The Who prove that there’s no ‘substitute’ for classic rock

 

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If last Thursday evening was Roger Daltrey and Pete Townshend’s last stand in Buffalo under the ‘Who’ moniker, no one can ever say that they took the easy way out. The sprightly septuagenarians rejected the hits (mostly) in favor of an experimental scenario in which a 48-piece orchestra had the responsibility of making “Tommy” and “Quadrophenia” soar in a way that younger generations were unable to experience the first time around.

In theory, it was a boom-or-bust move with the potential to further alienate those who  still believe that the band was finished the moment Keith Moon took too much Clomethiazole. In practice, it was actually an amazing journey through some of the greatest rock music ever recorded while the extra musicians provided just enough oomph without compromising the integrity of the material. Not everything was perfect, but there was something inspiring about how Daltrey and Townshend appeared willing to work things out on the fly.

Kicking off with side one of “Tommy” was a given, as the orchestra made its presence felt during a shimmering trio of “Overture/It’s a Boy,” “1921,” and “Amazing Journey” that initiated an emptying of the audience’s nasolacrimal ducts that would continue until long after the final bows were taken. Adding strings to compositions that already lent themselves to the operatic treatment heightened their emotional impact and proved that the passage of time has done nothing to lessen the double album’s mystical accessibility.

Townshend’s themes of spirituality, repetition compulsion, and the war between self and illusory self are among the most ambitious ever tackled within the rock format, so, while others may have preferred to hear “My Generation” or “I Can’t Explain” for the umpteenth time, hearing Daltrey cry out “See Me, Feel Me” in a live setting was special for me.

Because Buffalo was only the second stop on the Moving On! tour, the setlist was shuffled around to reflect what worked and what didn’t in Grand Rapids two nights prior, so fans were anxious to see what surprises would make it out of the bag. Boisterous versions of “Who Are You” and “Join Together” were followed by a killer take on “Substitute” that packed every ounce of mid-60s angst it could into three minutes.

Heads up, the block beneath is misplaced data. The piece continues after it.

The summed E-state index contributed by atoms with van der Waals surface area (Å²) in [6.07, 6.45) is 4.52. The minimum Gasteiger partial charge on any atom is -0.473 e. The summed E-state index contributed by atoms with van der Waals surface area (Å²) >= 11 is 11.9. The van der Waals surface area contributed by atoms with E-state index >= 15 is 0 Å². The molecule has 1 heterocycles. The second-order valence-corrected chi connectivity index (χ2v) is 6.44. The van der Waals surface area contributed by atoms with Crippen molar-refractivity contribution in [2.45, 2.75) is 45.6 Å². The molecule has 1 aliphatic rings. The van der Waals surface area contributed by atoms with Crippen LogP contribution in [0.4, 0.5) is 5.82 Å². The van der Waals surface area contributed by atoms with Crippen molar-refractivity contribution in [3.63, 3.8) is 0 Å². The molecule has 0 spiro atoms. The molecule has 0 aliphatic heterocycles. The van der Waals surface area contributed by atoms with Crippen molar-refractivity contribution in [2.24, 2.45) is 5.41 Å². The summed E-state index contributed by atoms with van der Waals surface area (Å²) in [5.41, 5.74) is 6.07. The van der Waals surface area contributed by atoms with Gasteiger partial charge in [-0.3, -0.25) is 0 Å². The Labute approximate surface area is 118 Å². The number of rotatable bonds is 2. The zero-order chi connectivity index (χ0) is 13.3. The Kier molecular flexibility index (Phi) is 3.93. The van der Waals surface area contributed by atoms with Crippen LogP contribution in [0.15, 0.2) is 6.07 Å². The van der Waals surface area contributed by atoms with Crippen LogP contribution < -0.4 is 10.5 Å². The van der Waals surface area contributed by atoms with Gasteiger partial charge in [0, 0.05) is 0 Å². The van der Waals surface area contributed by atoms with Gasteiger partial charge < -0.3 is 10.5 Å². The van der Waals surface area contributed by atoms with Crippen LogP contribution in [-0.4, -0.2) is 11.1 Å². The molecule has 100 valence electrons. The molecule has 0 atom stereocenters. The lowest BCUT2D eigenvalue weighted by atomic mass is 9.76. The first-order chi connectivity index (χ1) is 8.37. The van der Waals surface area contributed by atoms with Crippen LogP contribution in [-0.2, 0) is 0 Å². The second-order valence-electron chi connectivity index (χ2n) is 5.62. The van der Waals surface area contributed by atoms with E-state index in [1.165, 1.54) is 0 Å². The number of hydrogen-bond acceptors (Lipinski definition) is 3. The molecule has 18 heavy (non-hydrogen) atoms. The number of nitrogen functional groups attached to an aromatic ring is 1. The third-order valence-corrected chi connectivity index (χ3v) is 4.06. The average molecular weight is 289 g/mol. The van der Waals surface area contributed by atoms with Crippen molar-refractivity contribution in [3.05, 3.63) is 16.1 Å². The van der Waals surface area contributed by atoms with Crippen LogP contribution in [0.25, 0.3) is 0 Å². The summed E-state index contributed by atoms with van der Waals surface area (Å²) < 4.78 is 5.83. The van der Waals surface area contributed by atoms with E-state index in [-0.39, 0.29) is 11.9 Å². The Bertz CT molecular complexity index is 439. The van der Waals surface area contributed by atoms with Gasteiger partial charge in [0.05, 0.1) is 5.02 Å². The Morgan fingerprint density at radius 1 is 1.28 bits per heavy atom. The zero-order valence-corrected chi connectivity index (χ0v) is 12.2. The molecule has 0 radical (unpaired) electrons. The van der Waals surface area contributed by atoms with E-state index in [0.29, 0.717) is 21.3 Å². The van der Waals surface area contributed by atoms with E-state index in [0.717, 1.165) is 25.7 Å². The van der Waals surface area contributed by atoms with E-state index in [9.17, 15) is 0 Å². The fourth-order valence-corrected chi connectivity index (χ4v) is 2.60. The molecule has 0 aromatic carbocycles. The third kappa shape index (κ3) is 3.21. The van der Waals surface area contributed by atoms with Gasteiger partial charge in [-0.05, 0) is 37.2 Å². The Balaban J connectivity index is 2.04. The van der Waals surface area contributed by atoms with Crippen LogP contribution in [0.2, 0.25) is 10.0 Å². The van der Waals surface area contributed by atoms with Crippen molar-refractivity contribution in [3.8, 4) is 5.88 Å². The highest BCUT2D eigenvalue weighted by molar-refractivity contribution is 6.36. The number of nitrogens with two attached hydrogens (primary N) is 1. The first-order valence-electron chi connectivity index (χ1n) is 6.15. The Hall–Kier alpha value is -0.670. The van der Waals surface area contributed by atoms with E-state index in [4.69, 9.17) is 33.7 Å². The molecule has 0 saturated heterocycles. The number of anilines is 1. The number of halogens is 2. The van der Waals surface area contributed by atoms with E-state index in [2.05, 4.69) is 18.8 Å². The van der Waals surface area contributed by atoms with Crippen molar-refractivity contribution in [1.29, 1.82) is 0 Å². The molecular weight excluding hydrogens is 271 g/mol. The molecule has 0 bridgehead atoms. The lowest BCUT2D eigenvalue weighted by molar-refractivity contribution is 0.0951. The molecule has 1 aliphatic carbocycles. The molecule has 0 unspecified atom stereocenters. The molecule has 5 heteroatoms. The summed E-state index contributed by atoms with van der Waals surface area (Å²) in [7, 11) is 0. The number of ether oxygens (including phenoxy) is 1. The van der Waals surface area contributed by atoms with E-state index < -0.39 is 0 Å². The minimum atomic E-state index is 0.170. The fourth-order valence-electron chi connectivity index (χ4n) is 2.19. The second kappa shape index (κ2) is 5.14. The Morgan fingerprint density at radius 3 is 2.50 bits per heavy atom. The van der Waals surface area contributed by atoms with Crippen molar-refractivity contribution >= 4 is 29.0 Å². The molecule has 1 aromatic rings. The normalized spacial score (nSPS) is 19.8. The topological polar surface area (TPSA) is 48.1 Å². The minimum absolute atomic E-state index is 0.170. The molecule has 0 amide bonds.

The standout of the first half was a stripped-down “Won’t Get Fooled Again” featuring nothing but Roger’s weathered but strong vocal and Pete’s acoustic Gibson J200 accompaniment, a pairing that left everyone in the suddenly small room wondering if they would ever see again. Both were in fine form throughout the show and delivered everything a true fan of The Who could expect at this point in the band’s 50+ year run. 

When the orchestra returned to the stage, “Quadrophenia” classics such as “The Real Me,” “5:15,” and “The Rock” were executed to perfection before the grand finale took hold. Daltrey nailed his scream on the transcendent “Love, Reign O’er Me” and Townshend’s youthful exuberance during the bridge of “Baba O’Riley” was the kind of epic concert moment that makes one feel as if they’re a richer person for having experienced its grandeur.

Regardless of the sonic concessions that were made to accommodate the orchestra, the night felt like a fitting way for The Who to say goodbye to Buffalo. For the power lied in the audience’s undying love for the catalog and the band’s unyielding passion for delivering it.

 

 

           

 

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